Report Essay Example

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Moral Panic

Introduction

The rapid urbanization of towns and communities in the last few centuries has resulted in the increasing isolation of people from each other. According to Young (2011), ‘extreme class segregation, restricted knowledge and limited media sources’ (p. 249) have accompanied the shift, but the emergence of mass media remedied this by bridging the knowledge gap. The downside, however, is that mass media is also the harbinger of distorted information. Brown (2011) said that this caused the disappearance of the ‘real’ rendering the world unreal. As a result, mass media often engenders moral panic or a state in which a general feeling of alarm permeate society driven by the exaggerated and distorted presentation of the truth.

The Henry Kwan Incident: Four Articles

In June this year, a year 12 student in Sydney, Henry Kwan, jumped to his death from the third floor of his family home after purportedly ingesting a type of synthetic drugs. The reaction was immediate: several types of synthetic drugs were temporarily banned. Not surprisingly, the incident hogged the headlines of many newspapers, some calmly others on the brink of hysteria. Four of these news articles are discussed below.

  1. ‘Synthetic drug ban goes federal after teen’s death’ by the Sunshine Coast Daily

This brief article encourages moral panic because it ‘propagates stereotypical image of deviance’ (Young 2010, p. 249). By implying that all synthetic drugs are mind-altering, it creates a stereotypical image of synthetic drugs as a means of deviance. The inclusion of the interview with tough-talking Federal Minister Bradbury illustrates gonzo journalism — a style of media reporting that feeds on the spectacular and ‘out-of-control crime problem that must be combated by swift, certain, and hyper-punitive public responses’ (Maratea and Monahan 2013, pp. 2-3).

The moral panic reproduced deviance because of its exaggerated claim and repressed a secret fascination, which is often the case with drugs. This distorted and irrational representation of drugs is similar to the ice age’ propagated by the UK media since 2004 in reference to the synthetic drug crystal meth, yet, facts and statistics show that the UK is not being besieged to date by the meth problem (Ayres and Jewkes 2012).

  1. ‘Family of Henry Kwan want answers on synthetic drugs death’ by The Telegraph

The Telegraph article, which is comparatively calmer, made it appear that the death of Kwan was directly linked to the taking of the drug and not the act of jumping off from the third floor of the house, thus, making it guilty of propagating a stereotypical image of deviance (Young 2011).

This distortion of the cause-effect relationship illustrated Young’s resistance factor. Mass media, particularly news media, is notorious in pinning labels and interpreting events from their own perspective. Brown (2011) called them ‘purveyors of demonization, responsibilization, riskiness (and risk aversion), surveillance and exceptionalism’ (Brown 2011, p. 416).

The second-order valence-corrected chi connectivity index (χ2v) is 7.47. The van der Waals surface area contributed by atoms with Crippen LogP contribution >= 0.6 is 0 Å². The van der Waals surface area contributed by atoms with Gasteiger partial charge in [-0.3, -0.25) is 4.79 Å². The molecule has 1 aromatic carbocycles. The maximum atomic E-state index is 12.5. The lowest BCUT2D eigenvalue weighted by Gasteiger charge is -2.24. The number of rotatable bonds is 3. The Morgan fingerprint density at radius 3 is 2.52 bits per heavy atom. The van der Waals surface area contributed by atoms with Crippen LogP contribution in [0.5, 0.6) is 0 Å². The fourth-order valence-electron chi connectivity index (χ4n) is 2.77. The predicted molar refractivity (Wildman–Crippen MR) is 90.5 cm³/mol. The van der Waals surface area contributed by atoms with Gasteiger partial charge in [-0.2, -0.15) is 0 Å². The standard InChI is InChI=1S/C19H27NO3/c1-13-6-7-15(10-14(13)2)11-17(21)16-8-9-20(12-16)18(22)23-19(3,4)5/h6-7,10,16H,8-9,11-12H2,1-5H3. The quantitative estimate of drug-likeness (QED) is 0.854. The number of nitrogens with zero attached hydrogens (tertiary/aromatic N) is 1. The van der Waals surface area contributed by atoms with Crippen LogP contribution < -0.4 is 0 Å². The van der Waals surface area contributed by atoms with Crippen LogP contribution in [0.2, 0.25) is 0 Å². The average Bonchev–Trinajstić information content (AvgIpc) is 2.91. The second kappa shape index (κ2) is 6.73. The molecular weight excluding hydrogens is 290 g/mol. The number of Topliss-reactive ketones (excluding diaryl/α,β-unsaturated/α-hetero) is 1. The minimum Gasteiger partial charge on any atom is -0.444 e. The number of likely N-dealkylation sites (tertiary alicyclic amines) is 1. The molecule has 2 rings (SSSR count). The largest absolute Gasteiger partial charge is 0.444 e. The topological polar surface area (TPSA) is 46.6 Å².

1. ‘Teen jumps to his death after $1.50 drug hit’ by the Sydney Morning Herald

This article is evidently engaged in serious moral panic borne by the terrifying vision evoked by its headline: cheap drugs rampantly available in the streets of Sydney causing death of young kids. The opening statement ‘Sydney high school students are selling a cheap and dangerous synthetic drug to classmates’ exacerbates and ‘creates rising spirals of alarm’ (Young 2011, p. 249). This kind of excessive reporting is reflective of the Maxine Carr case where media so demonised an accused that she remained in fear of her life even after she was acquitted forcing the Court to grant her an indefinite anonymity (Jones and Wardle 2010).

The moral panic evoked by the article tends to reproduce deviance because of its disproportionate reaction to the incident painting drug-infested Sydney high school campuses. In addition, the article attributed China as the originator of these drugs without proof. Young (2011) cited resistance to emerging trends as one characteristic of moral panic and in this case China, an emerging Asian economic powerhouse, is the target. This trial by publicity type of reporting is similar to the disappearance of Madeleine McCann, where the media employed ‘attack journalism’ against the parents peaking in ‘Parents Murdered Daughter’ headlines. Forced to defend their honour, the parents sued and succeeded in eliciting front-page apologies (Greer and McLaughlin 2012).

  1. ‘Teen’s death sparks call to ban synthetic drugs’ by ABC News

The fourth article encourages moral panic by frequently mentioning the word ‘LSD,’ creating a stereotypical image of deviance through association. This is illustrative of the media template cited by Kitzinger (2000), which he attributed as a source of media power. Thus, instead of conducting actual research on the present, media often takes a past high-profile event to explain the present resulting in the simplification and distortion of present events (Kitzinger 2000).